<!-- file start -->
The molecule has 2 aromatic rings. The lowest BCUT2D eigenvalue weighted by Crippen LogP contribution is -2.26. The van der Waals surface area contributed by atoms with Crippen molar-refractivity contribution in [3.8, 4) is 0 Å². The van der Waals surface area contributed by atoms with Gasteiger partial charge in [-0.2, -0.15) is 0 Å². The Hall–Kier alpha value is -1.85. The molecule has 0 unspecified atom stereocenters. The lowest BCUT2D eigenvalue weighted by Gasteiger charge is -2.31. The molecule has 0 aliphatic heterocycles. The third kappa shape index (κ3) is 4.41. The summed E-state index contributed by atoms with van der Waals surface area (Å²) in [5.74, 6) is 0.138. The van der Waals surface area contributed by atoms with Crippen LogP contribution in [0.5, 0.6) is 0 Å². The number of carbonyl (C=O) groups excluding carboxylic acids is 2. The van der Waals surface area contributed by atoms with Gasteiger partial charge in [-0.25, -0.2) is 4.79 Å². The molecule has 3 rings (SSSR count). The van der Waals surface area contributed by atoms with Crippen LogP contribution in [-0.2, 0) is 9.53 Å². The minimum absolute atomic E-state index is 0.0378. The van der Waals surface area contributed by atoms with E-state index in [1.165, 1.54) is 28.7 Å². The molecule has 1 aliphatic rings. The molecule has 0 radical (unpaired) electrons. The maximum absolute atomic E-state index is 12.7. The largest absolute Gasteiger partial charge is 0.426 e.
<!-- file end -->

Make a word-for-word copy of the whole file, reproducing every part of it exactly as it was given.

The molecule has 2 aromatic rings. The lowest BCUT2D eigenvalue weighted by Crippen LogP contribution is -2.26. The van der Waals surface area contributed by atoms with Crippen molar-refractivity contribution in [3.8, 4) is 0 Å². The van der Waals surface area contributed by atoms with Gasteiger partial charge in [-0.2, -0.15) is 0 Å². The Hall–Kier alpha value is -1.85. The molecule has 0 unspecified atom stereocenters. The lowest BCUT2D eigenvalue weighted by Gasteiger charge is -2.31. The molecule has 0 aliphatic heterocycles. The third kappa shape index (κ3) is 4.41. The summed E-state index contributed by atoms with van der Waals surface area (Å²) in [5.74, 6) is 0.138. The van der Waals surface area contributed by atoms with Crippen LogP contribution in [0.5, 0.6) is 0 Å². The number of carbonyl (C=O) groups excluding carboxylic acids is 2. The van der Waals surface area contributed by atoms with Gasteiger partial charge in [-0.25, -0.2) is 4.79 Å². The molecule has 3 rings (SSSR count). The van der Waals surface area contributed by atoms with Crippen LogP contribution in [-0.2, 0) is 9.53 Å². The minimum absolute atomic E-state index is 0.0378. The van der Waals surface area contributed by atoms with E-state index in [1.165, 1.54) is 28.7 Å². The molecule has 1 aliphatic rings. The molecule has 0 radical (unpaired) electrons. The maximum absolute atomic E-state index is 12.7. The largest absolute Gasteiger partial charge is 0.426 e.